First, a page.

There has been a surge of confidence among consumers, helped by last week’s Reserve Bank interest rate cut, according to a study by Westpac and the Melbourne Institute.
The Westpac/Melbourne Institute index showed consumer sentiment rose by eight per cent in February to 100.7 points, the first time in a year the index was above 100 points indicating there are more optimists about the economy than pessimists.
“This lift in confidence should allay any concerns that rate cuts, in the current environment of record low rates, can be a negative for confidence,” Westpac chief economist Bill Evans said.
However, a different study carried out by ANZ and the Melbourne Institute released yesterday told quite another story, reporting that consumer sentiment had failed to pick up following the rate cut.
“Consumer confidence continues to show a disappointing lack of momentum,” ANZ chief economist Warren Hogan said on Tuesday.
The ANZ-Roy Morgan gauge of consumer confidence eased 0.6 per cent in the past week, remaining below its long-term trend.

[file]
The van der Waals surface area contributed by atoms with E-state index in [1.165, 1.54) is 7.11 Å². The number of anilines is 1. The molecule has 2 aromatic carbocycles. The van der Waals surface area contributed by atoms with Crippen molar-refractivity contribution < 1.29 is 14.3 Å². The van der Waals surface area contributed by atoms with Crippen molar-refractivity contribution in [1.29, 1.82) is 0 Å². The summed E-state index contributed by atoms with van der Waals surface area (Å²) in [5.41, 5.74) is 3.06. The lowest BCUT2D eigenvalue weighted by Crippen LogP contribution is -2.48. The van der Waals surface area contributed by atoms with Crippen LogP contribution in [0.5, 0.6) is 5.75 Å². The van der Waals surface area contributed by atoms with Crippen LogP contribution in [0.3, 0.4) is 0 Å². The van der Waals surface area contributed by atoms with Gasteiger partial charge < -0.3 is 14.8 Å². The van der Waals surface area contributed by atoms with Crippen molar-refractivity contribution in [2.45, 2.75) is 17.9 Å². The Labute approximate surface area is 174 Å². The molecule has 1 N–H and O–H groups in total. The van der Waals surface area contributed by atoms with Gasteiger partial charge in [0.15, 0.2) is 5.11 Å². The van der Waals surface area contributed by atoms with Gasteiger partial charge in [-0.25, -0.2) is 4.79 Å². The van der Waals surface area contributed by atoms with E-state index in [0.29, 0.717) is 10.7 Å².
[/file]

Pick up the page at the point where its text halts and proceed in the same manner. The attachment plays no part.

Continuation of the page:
The National Australia Bank’s monthly business survey, meanwhile, showed conditions increasingly below their long-run average in January and while confidence edged up, it also remained below average.
NAB economists said the survey painted a story of a soft economy – with rising unemployment – that was in need of a boost.
The survey was taken before last week’s interest rate cut.
“Our view is that the RBA will sit back and watch for a few months to see if more needs to be done,” the NAB said.
Contradictory reports have become the new norm as commentators and analysts struggle to make sense of what is happening in the Australian economy.
– with AAP